Ten Natural Products That Kill | Science | Smithsonian

Ten Natural Products That Kill

I have to laugh anytime I see a product label claiming that something is "all natural," as if everything that is man-made is dangerous and all that is not is perfectly safe. Not that I'm claiming there are no synthetic evils, but there's plenty of deadly natural items out in the world. Let's start ...

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I have to laugh anytime I see a product label claiming that something is "all natural," as if everything that is man-made is dangerous and all that is not is perfectly safe. Not that I'm claiming there are no synthetic evils, but there's plenty of deadly natural items out in the world. Let's start with this list:



1 ) Asbestos: A fibrous mineral once used for making fireproof materials. There were reports from as early as the first century A.D. that workers who came in contact with the material developed lung disease, but it wasn't until 1989 that the EPA banned its use. Inhalation of asbestos fibers causes a host of serious diseases, including a rare form of cancer called mesothelioma. Fear of the substance runs so high that the California State Senate passed a bill earlier this year that would defrock its state rock, serpentine, because it can harbor asbestos.



2 ) Arsenic: Atomic number 33, it sits just below phosphorus on the periodic table. It was once used to treat syphilis and applied topically to whiten skin. Symptoms of arsenic poisoning start with headaches and confusion and progress to vomiting, hair loss and convulsions, resulting in coma and/or death. Sadly, groundwater throughout Bangladesh is contaminated with arsenic, leading to widespread poisoning. It is estimated that up to 20 percent of deaths in the country are the result of drinking arsenic-laced water.



3 ) Snake venom: This modified saliva contains a host of chemicals that act to kill or disable prey. Snake bites kill 20,000 people in developing countries each year. And snakes aren't the only venomous species: there are hosts of insects, fish, reptiles and mammals (even a venomous shrew) that can kill with chemical warfare.



4 ) Botulism: The soil bacterium Clostridium botulinum produces neurotoxins that cause paralysis. Modern science has harnessed that feature to eliminate wrinkles on the faces of an aging population. The disease is relatively rare, but it kills 5 to 10 percent of those who become infected.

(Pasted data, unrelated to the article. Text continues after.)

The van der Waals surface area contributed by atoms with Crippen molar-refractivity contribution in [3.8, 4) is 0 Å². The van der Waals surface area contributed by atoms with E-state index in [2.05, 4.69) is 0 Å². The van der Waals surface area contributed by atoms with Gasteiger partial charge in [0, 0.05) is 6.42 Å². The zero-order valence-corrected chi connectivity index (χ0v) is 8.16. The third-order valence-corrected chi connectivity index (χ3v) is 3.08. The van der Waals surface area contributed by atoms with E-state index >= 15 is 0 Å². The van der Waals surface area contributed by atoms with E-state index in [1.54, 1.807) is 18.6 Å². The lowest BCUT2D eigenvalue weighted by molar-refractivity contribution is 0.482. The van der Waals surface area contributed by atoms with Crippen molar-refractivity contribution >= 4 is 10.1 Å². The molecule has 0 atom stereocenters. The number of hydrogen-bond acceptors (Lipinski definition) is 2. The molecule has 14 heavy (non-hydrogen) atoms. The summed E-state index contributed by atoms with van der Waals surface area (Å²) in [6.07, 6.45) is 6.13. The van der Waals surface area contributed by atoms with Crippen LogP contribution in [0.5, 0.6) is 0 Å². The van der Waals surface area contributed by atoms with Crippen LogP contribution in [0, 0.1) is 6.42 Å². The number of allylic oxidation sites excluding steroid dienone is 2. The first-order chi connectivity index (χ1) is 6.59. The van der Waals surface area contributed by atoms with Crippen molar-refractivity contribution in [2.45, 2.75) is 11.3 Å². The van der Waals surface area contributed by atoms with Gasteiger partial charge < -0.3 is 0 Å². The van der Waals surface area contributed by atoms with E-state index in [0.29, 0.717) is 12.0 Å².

5 ) Plants: There are too many deadly plants to name here (if you want a good list, check out the book Wicked Plants). But there are good reasons why you shouldn't go through fields or forests eating anything you find.



6 ) Mercury: The pretty liquid metal fascinated for centuries until the mid-1800s, when it was found to be toxic. Now school principals freak out whenever someone drops a mercury thermometer and pregnant women are advised to limit fish consumption. The element can damage the central nervous and endocrine systems and kidneys and other organs.



7 ) Ionizing Radiation: Types include alpha- and beta-decay, X-rays and gamma rays. These subatomic particles and electromagnetic waves have enough energy to strip atoms of electrons, which causes damage to DNA (at high enough levels, it kills instantly). Natural sources include radon and uranium.



8 ) Cosmic Rays: These high-energy particles come mostly from faraway supernovas. They cause damage to DNA, similar to ionizing radiation, causing cancer, cataracts and other health problems. They're not a problem on Earth, because we have the atmosphere and magnetic field to shield us. But if we want to send anyone to Mars or beyond, we'll have to figure out how to protect them on the long journey.



9 ) Formaldehyde: This chemical—composed of carbon, hydrogen and oxygen—is formed during the burning of methane. Up to 90 percent of all the formaldehyde on Earth may originate in the atmosphere. It is used in the synthesis of many other chemicals, as a disinfectant and as a preservative. Though it is now known to be a human carcinogen, it is still widely used.



10 ) Anthrax: This illness, caused by the bacterium Bacillus anthracis, is lethal in most forms to humans, who usually contract it from livestock. This is just one more example of a microbe that can kill—the list is far too long to even attempt.
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About Sarah Zielinski
Sarah Zielinski

Sarah Zielinski is an award-winning science writer and editor. She is a contributing writer in science for Smithsonian.com and blogs at Wild Things, which appears on Science News.

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